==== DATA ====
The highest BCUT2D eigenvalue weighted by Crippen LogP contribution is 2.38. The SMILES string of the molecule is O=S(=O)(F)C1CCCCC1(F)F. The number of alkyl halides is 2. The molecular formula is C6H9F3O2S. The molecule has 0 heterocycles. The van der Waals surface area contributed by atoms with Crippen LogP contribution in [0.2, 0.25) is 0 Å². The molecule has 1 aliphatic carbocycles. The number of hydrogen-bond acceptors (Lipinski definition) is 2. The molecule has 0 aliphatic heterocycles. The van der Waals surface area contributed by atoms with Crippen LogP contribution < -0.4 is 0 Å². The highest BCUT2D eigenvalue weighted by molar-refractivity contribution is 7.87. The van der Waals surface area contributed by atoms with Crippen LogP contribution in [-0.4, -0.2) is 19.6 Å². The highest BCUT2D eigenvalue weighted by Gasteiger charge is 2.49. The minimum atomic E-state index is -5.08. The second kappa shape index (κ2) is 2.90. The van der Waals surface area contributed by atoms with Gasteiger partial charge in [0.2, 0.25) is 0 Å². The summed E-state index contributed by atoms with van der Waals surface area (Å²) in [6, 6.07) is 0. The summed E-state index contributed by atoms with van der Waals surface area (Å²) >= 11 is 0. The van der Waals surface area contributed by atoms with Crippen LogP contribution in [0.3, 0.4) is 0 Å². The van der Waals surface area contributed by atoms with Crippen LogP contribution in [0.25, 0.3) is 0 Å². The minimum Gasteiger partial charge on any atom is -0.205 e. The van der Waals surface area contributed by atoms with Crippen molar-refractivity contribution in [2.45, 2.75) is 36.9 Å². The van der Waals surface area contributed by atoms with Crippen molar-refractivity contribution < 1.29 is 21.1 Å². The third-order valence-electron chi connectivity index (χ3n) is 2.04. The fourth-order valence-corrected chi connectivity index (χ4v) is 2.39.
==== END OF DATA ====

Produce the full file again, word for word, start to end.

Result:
The highest BCUT2D eigenvalue weighted by Crippen LogP contribution is 2.38. The SMILES string of the molecule is O=S(=O)(F)C1CCCCC1(F)F. The number of alkyl halides is 2. The molecular formula is C6H9F3O2S. The molecule has 0 heterocycles. The van der Waals surface area contributed by atoms with Crippen LogP contribution in [0.2, 0.25) is 0 Å². The molecule has 1 aliphatic carbocycles. The number of hydrogen-bond acceptors (Lipinski definition) is 2. The molecule has 0 aliphatic heterocycles. The van der Waals surface area contributed by atoms with Crippen LogP contribution < -0.4 is 0 Å². The highest BCUT2D eigenvalue weighted by molar-refractivity contribution is 7.87. The van der Waals surface area contributed by atoms with Crippen LogP contribution in [-0.4, -0.2) is 19.6 Å². The highest BCUT2D eigenvalue weighted by Gasteiger charge is 2.49. The minimum atomic E-state index is -5.08. The second kappa shape index (κ2) is 2.90. The van der Waals surface area contributed by atoms with Gasteiger partial charge in [0.2, 0.25) is 0 Å². The summed E-state index contributed by atoms with van der Waals surface area (Å²) in [6, 6.07) is 0. The summed E-state index contributed by atoms with van der Waals surface area (Å²) >= 11 is 0. The van der Waals surface area contributed by atoms with Crippen LogP contribution in [0.3, 0.4) is 0 Å². The van der Waals surface area contributed by atoms with Crippen LogP contribution in [0.25, 0.3) is 0 Å². The minimum Gasteiger partial charge on any atom is -0.205 e. The van der Waals surface area contributed by atoms with Crippen molar-refractivity contribution in [2.45, 2.75) is 36.9 Å². The van der Waals surface area contributed by atoms with Crippen molar-refractivity contribution < 1.29 is 21.1 Å². The third-order valence-electron chi connectivity index (χ3n) is 2.04. The fourth-order valence-corrected chi connectivity index (χ4v) is 2.39.